Closer to 30lbs than 20lbs was our considered estimate, but we did not have scales and we also wanted to release it, so in truth, we will never know.  However, I have caught scores of 20lb plus pike and plenty of 20lb plus lakers from Northern Canada, so I have a pretty good idea about estimating weights.  Chris too is expert on estimating brown trout, having weighed a 28lb brownie for one of his clients in the previous week - and that was from another river!

If you want to read more about this amazing fish and see more pictures of my trip to Tasmania, then get this month's Trout Fisherman Magazine as they have the exclusive story.  Take a look at the picture below and see what you think.

1st decent Chew pike of the new season

In my last blog I reported on how difficult it has been to locate the pike on Chew this season.  Lots of things have conspired to make things tricky, but I finally landed a decent 17.08 cracker yesterday.  Armed with my new-found confidence, I was looking forward to finding a few more today, only to be scuppered by 25mph winds and all boats on Chew cancelled!

Tomorrow it looks like the winds will ease and the weekend looks good - so I'm hoping my clients and I have some decent fishing.

JH and Chris Bassano with the monster Tassie Brownie
JH with 17.08 Chew pike

Massive rains fill Chew and Blagdon

March and the beginning of April saw beautiful sunny days, gin clear water and the trout feeding with a vengeance on both Chew and Blagdon.
April and early May however has seen unprecedented levels of rainfall fill both lakes to capacity.
Litton is full and overflowing, with a current running through the lower lake!

I have never witnessed the lakes rise so quickly and at Blagdon, the sound of the water pouring over the bywash could be heard clearly from Blagdon Fishing Lodge.



Chew was coloured in many areas last week, as a combination of strong winds and rising water levels.  Thankfully, most of the colour has now dropped out and the fishing is beginning to improve.

Blagdon was dirty at the Top End where the River Yeo flows in, but the rest of the lake was clear.  I fished Blagdon for 3 consecutive days last week and we caught some superb rainbows - mainly from Polish Water and Green Lawns, although the bank anglers were catching well off Ash Trees, Pegs Point and Orchard Bay.  The fish were very high ikn the water and we casught on floating lines with either straight nymphs, or washing line with a black booby on the point.  Buzzers and Diawl Bachs were the top flies.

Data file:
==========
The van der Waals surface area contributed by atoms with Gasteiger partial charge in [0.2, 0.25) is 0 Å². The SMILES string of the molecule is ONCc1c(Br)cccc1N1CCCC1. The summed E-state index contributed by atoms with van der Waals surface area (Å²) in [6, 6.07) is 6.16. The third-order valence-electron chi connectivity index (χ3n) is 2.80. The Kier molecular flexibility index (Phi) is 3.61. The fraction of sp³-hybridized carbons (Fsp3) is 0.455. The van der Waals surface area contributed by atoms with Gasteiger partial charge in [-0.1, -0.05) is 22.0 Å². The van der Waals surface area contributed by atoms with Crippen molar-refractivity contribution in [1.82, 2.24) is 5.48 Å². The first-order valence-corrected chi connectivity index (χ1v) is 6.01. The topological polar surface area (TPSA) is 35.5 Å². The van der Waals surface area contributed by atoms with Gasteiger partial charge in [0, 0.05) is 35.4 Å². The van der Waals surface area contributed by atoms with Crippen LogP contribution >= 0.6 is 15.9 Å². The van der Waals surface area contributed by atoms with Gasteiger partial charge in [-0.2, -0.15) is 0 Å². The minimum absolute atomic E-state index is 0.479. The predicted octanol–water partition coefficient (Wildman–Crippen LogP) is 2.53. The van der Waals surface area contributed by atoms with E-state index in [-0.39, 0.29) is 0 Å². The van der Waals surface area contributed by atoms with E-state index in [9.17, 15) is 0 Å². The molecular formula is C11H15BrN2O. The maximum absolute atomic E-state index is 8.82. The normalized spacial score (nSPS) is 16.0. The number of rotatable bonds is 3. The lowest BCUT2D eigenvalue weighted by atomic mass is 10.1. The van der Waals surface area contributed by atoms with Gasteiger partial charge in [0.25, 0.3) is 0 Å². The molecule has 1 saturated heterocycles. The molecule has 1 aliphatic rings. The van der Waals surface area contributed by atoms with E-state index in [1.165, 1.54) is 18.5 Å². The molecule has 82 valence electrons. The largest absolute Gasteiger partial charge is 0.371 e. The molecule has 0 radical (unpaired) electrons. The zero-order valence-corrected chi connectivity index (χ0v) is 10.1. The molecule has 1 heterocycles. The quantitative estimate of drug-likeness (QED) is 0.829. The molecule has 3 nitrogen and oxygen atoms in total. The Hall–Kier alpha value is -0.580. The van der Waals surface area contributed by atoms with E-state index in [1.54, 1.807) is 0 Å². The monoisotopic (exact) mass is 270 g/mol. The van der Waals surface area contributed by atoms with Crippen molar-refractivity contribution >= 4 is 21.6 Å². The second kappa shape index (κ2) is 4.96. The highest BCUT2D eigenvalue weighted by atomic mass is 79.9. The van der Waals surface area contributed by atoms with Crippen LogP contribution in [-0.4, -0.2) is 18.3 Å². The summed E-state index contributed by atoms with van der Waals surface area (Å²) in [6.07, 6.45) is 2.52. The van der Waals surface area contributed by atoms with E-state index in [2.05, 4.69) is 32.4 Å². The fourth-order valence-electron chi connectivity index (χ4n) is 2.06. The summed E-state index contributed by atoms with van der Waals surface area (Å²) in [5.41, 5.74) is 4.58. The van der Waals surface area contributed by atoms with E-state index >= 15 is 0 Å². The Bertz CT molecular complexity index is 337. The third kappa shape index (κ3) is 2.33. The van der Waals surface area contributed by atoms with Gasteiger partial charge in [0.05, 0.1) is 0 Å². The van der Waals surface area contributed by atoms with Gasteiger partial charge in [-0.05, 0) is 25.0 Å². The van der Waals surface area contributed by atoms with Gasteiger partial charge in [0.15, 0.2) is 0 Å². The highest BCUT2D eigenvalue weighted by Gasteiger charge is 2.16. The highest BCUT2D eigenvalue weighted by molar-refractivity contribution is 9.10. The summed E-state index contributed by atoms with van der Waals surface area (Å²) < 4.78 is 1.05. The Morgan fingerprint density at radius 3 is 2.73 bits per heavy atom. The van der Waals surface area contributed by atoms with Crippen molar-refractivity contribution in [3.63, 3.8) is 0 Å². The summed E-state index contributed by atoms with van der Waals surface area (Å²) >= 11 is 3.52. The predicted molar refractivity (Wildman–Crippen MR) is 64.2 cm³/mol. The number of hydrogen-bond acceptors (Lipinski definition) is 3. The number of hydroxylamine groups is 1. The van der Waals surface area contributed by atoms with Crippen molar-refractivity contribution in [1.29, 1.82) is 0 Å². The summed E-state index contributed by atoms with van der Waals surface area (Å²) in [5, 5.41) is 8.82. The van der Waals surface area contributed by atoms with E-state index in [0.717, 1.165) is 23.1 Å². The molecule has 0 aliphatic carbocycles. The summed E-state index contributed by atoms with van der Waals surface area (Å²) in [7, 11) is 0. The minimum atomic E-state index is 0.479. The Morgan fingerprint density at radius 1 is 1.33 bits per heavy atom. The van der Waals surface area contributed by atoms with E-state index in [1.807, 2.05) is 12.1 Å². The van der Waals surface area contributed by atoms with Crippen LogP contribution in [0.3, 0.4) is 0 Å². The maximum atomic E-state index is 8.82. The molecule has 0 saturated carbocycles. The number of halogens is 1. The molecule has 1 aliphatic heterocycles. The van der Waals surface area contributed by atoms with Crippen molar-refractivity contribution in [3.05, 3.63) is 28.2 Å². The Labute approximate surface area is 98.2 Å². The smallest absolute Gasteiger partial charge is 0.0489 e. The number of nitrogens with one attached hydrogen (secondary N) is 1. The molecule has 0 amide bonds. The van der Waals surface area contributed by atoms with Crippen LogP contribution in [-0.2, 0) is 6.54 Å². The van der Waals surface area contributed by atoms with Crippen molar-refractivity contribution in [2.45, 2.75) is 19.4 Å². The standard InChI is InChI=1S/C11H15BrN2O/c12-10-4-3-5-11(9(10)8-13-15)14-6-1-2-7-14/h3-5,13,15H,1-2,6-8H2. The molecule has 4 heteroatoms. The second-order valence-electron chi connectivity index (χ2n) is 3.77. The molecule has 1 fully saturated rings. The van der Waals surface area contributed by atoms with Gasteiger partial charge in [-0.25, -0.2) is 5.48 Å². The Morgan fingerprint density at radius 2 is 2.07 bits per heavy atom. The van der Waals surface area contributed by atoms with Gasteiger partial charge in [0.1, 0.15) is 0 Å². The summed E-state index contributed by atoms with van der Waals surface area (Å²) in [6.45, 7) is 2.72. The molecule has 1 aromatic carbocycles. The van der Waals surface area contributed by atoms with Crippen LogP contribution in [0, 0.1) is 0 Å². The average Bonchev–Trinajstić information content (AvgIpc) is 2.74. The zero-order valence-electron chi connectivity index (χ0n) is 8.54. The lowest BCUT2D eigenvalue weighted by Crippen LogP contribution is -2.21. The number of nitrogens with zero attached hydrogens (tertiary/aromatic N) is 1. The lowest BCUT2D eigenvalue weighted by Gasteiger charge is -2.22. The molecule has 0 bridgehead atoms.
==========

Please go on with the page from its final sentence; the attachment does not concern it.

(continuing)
All 3 days were cold and at times I wore 6 layers!  When the winds dropped and the air temperature rose; the fishing improved instantly.  It was certainly more akin to early April conditions than early May! At lunchtime we had to light the fire in the Lodge to get warm!

Thomas, one of my guests at Blagdon last week, caught his 8 fish limit on only his 4th fly fishing trip.  His bag included 4 fish over 3lbs and they all are now fighting like demons.

I have not heard a Cuckoo on Chew or Blagdon yet, but did hear one at Grafham Last week and one in Ireland the previous week.  The swifts have now joined the house martins, swallows and sand martins on both lakes.  Ospreys have also been sighted, but sadly; not by me.  There are loads of ravens in the valley nowadays and they are true aerial gymnasts.

Pike hard to find.

I have had several guided trips for pike on Chew, but apart from John Synnuck's 8 pounder, we simply cannot get them on the feed.  Every time it looks like they will feed, the weather changes for the worst and nowt happens!

My best weighed 10lbs but took a diawl bach nymph while fishing for trout!

Still, I am out every day this week on Chew, so I am hoping things will now improve.  It was amazing seeing an Albino Pike under my boat earlier this season and when the water was crystal clear, I saw some real giants.